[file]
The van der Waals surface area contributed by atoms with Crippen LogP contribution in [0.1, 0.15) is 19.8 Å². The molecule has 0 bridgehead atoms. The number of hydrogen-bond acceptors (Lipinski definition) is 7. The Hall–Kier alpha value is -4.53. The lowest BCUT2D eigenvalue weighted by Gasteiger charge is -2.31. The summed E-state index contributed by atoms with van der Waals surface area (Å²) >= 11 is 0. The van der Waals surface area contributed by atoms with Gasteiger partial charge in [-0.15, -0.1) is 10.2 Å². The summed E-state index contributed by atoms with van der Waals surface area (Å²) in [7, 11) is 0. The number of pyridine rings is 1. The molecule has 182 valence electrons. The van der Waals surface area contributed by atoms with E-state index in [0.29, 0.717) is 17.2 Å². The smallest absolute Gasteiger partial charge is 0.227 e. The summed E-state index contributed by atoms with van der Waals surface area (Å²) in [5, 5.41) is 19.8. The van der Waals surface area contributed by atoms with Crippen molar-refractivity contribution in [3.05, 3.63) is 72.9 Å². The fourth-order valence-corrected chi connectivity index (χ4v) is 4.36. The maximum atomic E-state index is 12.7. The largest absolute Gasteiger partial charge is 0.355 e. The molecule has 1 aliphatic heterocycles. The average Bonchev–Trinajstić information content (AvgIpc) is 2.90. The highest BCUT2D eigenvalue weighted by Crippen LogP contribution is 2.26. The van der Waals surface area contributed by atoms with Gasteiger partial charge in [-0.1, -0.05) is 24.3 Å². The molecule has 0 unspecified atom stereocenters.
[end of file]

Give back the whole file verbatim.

The van der Waals surface area contributed by atoms with Crippen LogP contribution in [0.1, 0.15) is 19.8 Å². The molecule has 0 bridgehead atoms. The number of hydrogen-bond acceptors (Lipinski definition) is 7. The Hall–Kier alpha value is -4.53. The lowest BCUT2D eigenvalue weighted by Gasteiger charge is -2.31. The summed E-state index contributed by atoms with van der Waals surface area (Å²) >= 11 is 0. The van der Waals surface area contributed by atoms with Gasteiger partial charge in [-0.15, -0.1) is 10.2 Å². The summed E-state index contributed by atoms with van der Waals surface area (Å²) in [7, 11) is 0. The number of pyridine rings is 1. The molecule has 182 valence electrons. The van der Waals surface area contributed by atoms with E-state index in [0.29, 0.717) is 17.2 Å². The smallest absolute Gasteiger partial charge is 0.227 e. The summed E-state index contributed by atoms with van der Waals surface area (Å²) in [5, 5.41) is 19.8. The van der Waals surface area contributed by atoms with Crippen molar-refractivity contribution in [3.05, 3.63) is 72.9 Å². The fourth-order valence-corrected chi connectivity index (χ4v) is 4.36. The maximum atomic E-state index is 12.7. The largest absolute Gasteiger partial charge is 0.355 e. The molecule has 1 aliphatic heterocycles. The average Bonchev–Trinajstić information content (AvgIpc) is 2.90. The highest BCUT2D eigenvalue weighted by Crippen LogP contribution is 2.26. The van der Waals surface area contributed by atoms with Gasteiger partial charge in [-0.1, -0.05) is 24.3 Å². The molecule has 0 unspecified atom stereocenters.